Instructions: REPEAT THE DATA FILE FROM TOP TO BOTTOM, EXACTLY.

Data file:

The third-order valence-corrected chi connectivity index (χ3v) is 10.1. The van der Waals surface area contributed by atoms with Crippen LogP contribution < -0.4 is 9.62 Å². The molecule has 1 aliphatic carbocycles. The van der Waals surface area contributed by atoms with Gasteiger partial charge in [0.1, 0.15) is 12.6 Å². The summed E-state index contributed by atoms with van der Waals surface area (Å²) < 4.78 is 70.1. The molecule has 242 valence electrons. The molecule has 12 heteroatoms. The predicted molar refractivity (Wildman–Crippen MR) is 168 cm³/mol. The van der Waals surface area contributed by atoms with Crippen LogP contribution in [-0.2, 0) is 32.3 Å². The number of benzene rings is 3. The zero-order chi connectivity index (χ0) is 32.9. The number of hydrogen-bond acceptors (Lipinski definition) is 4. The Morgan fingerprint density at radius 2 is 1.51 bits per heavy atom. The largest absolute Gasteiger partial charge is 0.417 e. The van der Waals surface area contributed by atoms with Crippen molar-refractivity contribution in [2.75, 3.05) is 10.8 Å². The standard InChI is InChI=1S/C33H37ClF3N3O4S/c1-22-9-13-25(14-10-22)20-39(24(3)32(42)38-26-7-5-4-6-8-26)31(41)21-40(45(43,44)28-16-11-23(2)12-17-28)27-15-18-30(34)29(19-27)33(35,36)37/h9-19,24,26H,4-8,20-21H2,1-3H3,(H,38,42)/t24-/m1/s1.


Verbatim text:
The third-order valence-corrected chi connectivity index (χ3v) is 10.1. The van der Waals surface area contributed by atoms with Crippen LogP contribution < -0.4 is 9.62 Å². The molecule has 1 aliphatic carbocycles. The van der Waals surface area contributed by atoms with Gasteiger partial charge in [0.1, 0.15) is 12.6 Å². The summed E-state index contributed by atoms with van der Waals surface area (Å²) < 4.78 is 70.1. The molecule has 242 valence electrons. The molecule has 12 heteroatoms. The predicted molar refractivity (Wildman–Crippen MR) is 168 cm³/mol. The van der Waals surface area contributed by atoms with Crippen LogP contribution in [-0.2, 0) is 32.3 Å². The number of benzene rings is 3. The zero-order chi connectivity index (χ0) is 32.9. The number of hydrogen-bond acceptors (Lipinski definition) is 4. The Morgan fingerprint density at radius 2 is 1.51 bits per heavy atom. The largest absolute Gasteiger partial charge is 0.417 e. The van der Waals surface area contributed by atoms with Crippen molar-refractivity contribution in [2.75, 3.05) is 10.8 Å². The standard InChI is InChI=1S/C33H37ClF3N3O4S/c1-22-9-13-25(14-10-22)20-39(24(3)32(42)38-26-7-5-4-6-8-26)31(41)21-40(45(43,44)28-16-11-23(2)12-17-28)27-15-18-30(34)29(19-27)33(35,36)37/h9-19,24,26H,4-8,20-21H2,1-3H3,(H,38,42)/t24-/m1/s1.